Pretoria – A woman who was divorced from her husband approached the court wanting her divorce to be rescinded after realising that she would forfeit assets and spousal maintenance in the divorce settlement.
The couple was married in community of property and had two children during their time in marriage.
In September 2021, the pair decided to end their relationship and the husband served his wife with divorce papers.
The wife did not defend the divorce as they had entered into a verbal settlement agreement.
The husband proceeded to have the divorce action enrolled and it was heard on an unopposed basis.
In November 2021, a divorce decree dissolving the marriage between the parties incorporating a settlement agreement was granted.
However, the wife later realised that the divorce affected her spousal maintenance and forfeiture of assets. She went back to court on December 9, 2021, to cancel the divorce order.
On December 14, 2021, the husband got married to his new wife.
On September 2022, the court ruled in favour of the wife and cancelled the divorce order. This meant that their marriage was still valid and the husband’s second marriage was not in force.
Disenchanted with the decision, the husband approached the court saying he wants an order to separate the divorce and the issues his wife involving financial consequences from the divorce and maintenance.
He said he wants the court to deal with the divorce order and other issues separately.
In his court papers, he argued that he is married again and the court should not have revoked the divorce, instead, it should have merely rescinded the settlement agreement in the divorce.
He said his wife will have her day in court where she will deal with issues pertaining to the validity of the settlement agreement and spousal maintenance.
He said separating the issues will not prejudice the wife.
In her responding paper, the wife opposed the application and argued that in April 2021, they concluded a verbal agreement where the husband would give her certain financial benefits.
She said he then told her that it was not necessary to incorporate the terms of the verbal agreement into the settlement agreement. He presented her with an unsigned version of the settlement agreement and threatened her to sign it.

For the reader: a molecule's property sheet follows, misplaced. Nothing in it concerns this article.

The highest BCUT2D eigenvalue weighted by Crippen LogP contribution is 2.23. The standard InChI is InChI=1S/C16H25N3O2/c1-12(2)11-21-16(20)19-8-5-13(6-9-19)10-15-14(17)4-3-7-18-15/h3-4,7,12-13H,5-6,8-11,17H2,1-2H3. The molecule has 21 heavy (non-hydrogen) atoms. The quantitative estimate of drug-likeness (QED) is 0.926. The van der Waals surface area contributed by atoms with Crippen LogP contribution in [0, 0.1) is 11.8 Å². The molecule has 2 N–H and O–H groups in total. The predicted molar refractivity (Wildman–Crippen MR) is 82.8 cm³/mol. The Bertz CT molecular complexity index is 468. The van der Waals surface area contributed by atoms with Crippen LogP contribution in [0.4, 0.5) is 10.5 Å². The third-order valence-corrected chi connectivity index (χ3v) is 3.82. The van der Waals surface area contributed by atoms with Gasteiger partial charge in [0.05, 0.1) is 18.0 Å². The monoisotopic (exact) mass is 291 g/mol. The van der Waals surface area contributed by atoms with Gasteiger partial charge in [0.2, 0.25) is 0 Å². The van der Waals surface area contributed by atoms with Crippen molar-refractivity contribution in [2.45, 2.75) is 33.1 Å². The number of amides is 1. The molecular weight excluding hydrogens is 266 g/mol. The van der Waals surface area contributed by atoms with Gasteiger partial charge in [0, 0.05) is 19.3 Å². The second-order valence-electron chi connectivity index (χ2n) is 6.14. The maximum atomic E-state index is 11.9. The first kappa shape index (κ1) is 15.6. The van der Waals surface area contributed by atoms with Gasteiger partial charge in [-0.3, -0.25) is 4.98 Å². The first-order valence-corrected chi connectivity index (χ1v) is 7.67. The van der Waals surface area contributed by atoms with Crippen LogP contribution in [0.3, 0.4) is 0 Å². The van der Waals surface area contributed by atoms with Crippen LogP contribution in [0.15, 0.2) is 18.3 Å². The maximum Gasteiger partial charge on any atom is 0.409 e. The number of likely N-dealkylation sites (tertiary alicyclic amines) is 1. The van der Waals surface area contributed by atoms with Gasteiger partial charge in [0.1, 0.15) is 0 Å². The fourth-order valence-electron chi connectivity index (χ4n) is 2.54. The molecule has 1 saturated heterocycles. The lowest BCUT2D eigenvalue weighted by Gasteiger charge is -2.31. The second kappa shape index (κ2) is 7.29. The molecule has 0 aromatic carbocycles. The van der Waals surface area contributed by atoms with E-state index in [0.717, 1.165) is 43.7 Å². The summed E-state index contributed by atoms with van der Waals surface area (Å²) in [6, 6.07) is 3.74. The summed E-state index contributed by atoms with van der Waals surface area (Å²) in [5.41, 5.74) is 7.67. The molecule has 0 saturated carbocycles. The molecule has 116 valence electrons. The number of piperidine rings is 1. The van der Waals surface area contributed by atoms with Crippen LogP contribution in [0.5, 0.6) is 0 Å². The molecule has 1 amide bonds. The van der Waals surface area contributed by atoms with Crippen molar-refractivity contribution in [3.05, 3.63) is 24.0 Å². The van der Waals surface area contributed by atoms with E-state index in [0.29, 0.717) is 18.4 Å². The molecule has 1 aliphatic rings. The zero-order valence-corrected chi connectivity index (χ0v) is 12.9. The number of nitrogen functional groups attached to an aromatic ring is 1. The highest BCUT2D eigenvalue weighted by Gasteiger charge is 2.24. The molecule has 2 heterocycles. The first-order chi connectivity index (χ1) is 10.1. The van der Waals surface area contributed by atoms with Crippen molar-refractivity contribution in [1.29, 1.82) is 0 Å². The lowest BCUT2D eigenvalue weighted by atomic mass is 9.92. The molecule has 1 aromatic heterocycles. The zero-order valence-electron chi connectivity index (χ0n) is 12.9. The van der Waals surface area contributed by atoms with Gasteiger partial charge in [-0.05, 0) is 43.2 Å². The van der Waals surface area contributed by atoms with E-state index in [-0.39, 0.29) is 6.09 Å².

She then signed the settlement agreement believing that he was acting in good faith hence she did not defend the divorce due to the conclusion of the settlement and verbal agreement they had.
She later realised that the husband did not disclose certain facts and circumstances to the court when obtaining the divorce order.
She said by having the divorce revoked, she was not placing her husband in a compromising position, instead, he is the creator of his own misfortune because he received a notice of her application on December 9, 2021 but he ignored the notice and proceeded to get married on December 14, 2021.
She said if he was displeased with the divorce cancellation, he should have appealed immediately but he did not.
Instead, he’s bringing an application now to interfere with the operation of the divorce order and to prevent her from ventilating her claims in court.
She said if a divorce decree is granted, it will automatically terminate any right for her to receive spousal maintenance.
After considering all the arguments, acting Judge AJ Merchak said the husband had not established a prima facie case and presented sufficient information to justify a separation of issues.
“The applicant (husband) has failed to meaningfully, or at all, identify the benefits to all parties concerned, of the issue of a decree of divorce being separated from the remaining issues in the divorce action.
“Whilst the applicant (husband) may have alleged that a separation of issues as sought by him in this application would not prejudice the respondent, he has not gone further and indicated on what basis such separation would be fair or convenient for the respondent (wife),” said the judge.
Judge Merchak dismissed the husband’s application and ordered him to pay for his wife’s costs.